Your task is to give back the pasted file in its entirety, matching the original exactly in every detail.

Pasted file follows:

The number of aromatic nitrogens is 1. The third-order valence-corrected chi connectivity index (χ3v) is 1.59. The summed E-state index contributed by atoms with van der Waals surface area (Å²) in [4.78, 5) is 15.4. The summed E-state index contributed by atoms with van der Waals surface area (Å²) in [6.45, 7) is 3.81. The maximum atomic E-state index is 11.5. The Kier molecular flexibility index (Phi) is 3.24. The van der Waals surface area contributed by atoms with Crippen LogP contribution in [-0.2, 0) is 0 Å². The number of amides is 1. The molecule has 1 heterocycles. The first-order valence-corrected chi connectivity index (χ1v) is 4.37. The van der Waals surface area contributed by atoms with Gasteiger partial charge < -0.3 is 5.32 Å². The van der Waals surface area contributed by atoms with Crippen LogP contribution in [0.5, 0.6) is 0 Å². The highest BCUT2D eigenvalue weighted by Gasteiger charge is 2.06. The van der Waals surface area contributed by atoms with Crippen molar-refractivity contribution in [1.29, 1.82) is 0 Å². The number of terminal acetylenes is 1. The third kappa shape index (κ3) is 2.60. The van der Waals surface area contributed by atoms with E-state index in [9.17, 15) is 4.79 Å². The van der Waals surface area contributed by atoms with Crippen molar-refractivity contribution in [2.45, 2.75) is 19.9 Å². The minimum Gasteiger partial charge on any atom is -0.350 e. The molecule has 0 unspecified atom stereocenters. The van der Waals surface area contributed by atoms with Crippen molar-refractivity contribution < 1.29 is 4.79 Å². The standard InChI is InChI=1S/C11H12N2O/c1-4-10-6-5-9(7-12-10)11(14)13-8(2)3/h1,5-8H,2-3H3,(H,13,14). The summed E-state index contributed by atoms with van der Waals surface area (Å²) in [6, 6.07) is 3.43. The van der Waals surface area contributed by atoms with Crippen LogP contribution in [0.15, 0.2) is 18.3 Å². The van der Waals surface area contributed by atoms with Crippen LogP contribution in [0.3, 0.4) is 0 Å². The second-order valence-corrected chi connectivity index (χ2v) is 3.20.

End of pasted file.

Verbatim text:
The number of aromatic nitrogens is 1. The third-order valence-corrected chi connectivity index (χ3v) is 1.59. The summed E-state index contributed by atoms with van der Waals surface area (Å²) in [4.78, 5) is 15.4. The summed E-state index contributed by atoms with van der Waals surface area (Å²) in [6.45, 7) is 3.81. The maximum atomic E-state index is 11.5. The Kier molecular flexibility index (Phi) is 3.24. The van der Waals surface area contributed by atoms with Crippen LogP contribution in [-0.2, 0) is 0 Å². The number of amides is 1. The molecule has 1 heterocycles. The first-order valence-corrected chi connectivity index (χ1v) is 4.37. The van der Waals surface area contributed by atoms with Gasteiger partial charge < -0.3 is 5.32 Å². The van der Waals surface area contributed by atoms with Crippen LogP contribution in [0.5, 0.6) is 0 Å². The highest BCUT2D eigenvalue weighted by Gasteiger charge is 2.06. The van der Waals surface area contributed by atoms with Crippen molar-refractivity contribution in [1.29, 1.82) is 0 Å². The number of terminal acetylenes is 1. The third kappa shape index (κ3) is 2.60. The van der Waals surface area contributed by atoms with E-state index in [9.17, 15) is 4.79 Å². The van der Waals surface area contributed by atoms with Crippen molar-refractivity contribution in [2.45, 2.75) is 19.9 Å². The minimum Gasteiger partial charge on any atom is -0.350 e. The molecule has 0 unspecified atom stereocenters. The van der Waals surface area contributed by atoms with Crippen molar-refractivity contribution < 1.29 is 4.79 Å². The standard InChI is InChI=1S/C11H12N2O/c1-4-10-6-5-9(7-12-10)11(14)13-8(2)3/h1,5-8H,2-3H3,(H,13,14). The summed E-state index contributed by atoms with van der Waals surface area (Å²) in [6, 6.07) is 3.43. The van der Waals surface area contributed by atoms with Crippen LogP contribution in [0.15, 0.2) is 18.3 Å². The van der Waals surface area contributed by atoms with Crippen LogP contribution in [0.3, 0.4) is 0 Å². The second-order valence-corrected chi connectivity index (χ2v) is 3.20.